Attached is a link I worked on with a bunch of great Physical Therapist and Physical Therapy students. We each chose a kettlebell exercise and helped highlight its benefits to rehabilitation and performance.
LINK TO ARTICLE:
SHORT preview of Article:
The use of kettlebell training has grown in popularity over the years and rightfully so. The kettlebell is a unique piece of equipment found in many fitness gyms, Crossfit boxes, and now, rehabilitation facilities. One key difference between the kettlebell, and the more traditional barbell or dumbbell, is the kettlebell is essentially “off-balanced,” because the mass of the kettlebell is not evenly distributed around its handle.
This unique feature of the kettlebell makes it a great compliment to traditional barbell or dumbbell training and gives it a plethora of applications in a rehabilitation setting when used appropriately. Check out this collection of kettlebell exercises by some of the top licensed professionals and up-and-coming students in the rehab professions!
11. Pullover Progressions
This exercise can help many populations in the rehab and strength setting. For strength coaches, this can go in the warm-up or during the strength program as a filler exercise. This exercise teaches the client how to keep their pelvis and rib cage aligned which teaches proper overhead mechanics as well as challenging the anterior core to resist excessive extension.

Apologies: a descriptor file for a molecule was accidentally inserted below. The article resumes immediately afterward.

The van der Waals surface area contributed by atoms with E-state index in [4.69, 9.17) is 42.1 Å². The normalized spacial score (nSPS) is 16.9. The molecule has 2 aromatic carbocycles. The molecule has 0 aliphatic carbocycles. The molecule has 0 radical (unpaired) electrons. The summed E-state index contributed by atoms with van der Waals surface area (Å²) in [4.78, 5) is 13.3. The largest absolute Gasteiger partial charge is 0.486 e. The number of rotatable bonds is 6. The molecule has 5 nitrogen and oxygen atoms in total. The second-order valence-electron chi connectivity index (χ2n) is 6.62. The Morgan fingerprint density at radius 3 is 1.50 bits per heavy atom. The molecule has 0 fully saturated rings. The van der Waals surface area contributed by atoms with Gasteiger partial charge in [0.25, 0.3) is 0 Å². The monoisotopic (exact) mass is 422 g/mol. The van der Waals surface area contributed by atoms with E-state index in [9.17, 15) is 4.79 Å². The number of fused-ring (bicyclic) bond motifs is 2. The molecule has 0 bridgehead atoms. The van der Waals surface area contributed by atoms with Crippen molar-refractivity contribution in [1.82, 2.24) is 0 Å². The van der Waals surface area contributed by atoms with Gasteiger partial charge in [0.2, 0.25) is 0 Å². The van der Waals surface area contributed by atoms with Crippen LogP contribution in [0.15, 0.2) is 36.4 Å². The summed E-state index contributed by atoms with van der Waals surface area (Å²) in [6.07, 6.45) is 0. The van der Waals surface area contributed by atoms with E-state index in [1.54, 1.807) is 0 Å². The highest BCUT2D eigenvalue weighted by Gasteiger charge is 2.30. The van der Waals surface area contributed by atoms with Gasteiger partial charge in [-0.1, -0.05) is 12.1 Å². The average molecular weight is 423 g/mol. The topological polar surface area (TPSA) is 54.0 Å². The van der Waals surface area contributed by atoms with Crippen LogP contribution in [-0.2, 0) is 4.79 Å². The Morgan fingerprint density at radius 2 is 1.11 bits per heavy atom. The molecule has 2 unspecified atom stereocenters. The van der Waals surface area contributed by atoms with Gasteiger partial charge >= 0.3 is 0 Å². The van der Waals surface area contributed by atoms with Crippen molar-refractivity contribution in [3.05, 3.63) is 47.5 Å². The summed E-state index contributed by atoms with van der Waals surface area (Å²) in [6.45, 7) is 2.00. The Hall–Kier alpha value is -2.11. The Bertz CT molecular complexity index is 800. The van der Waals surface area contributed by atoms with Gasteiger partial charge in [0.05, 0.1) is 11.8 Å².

For rehabilitation, this applies to getting someone to relearn and own the patterns of a squat as well as reaching overhead. Many times patients come to us with hip and shoulder pains that can be traced back to the pelvis. Many times patients lack the requisite ability to control the pelvis through a full ROM. With the breath sequencing, we maintain abs and a centered pelvis and thorax. This helps better place the person to be in a position to squat and reach overhead more effectively.
If you have questions on training or rehabilitation let me know,
Erik Krueger is currently a first year Doctor of Physical Therapy Student at Mayo Clinic in Rochester, Minnesota. He has worked in physical preparation for the last 4 years and has an end goal of blending physical therapy with strength and conditioning to maximize the potential of all his patients and clients.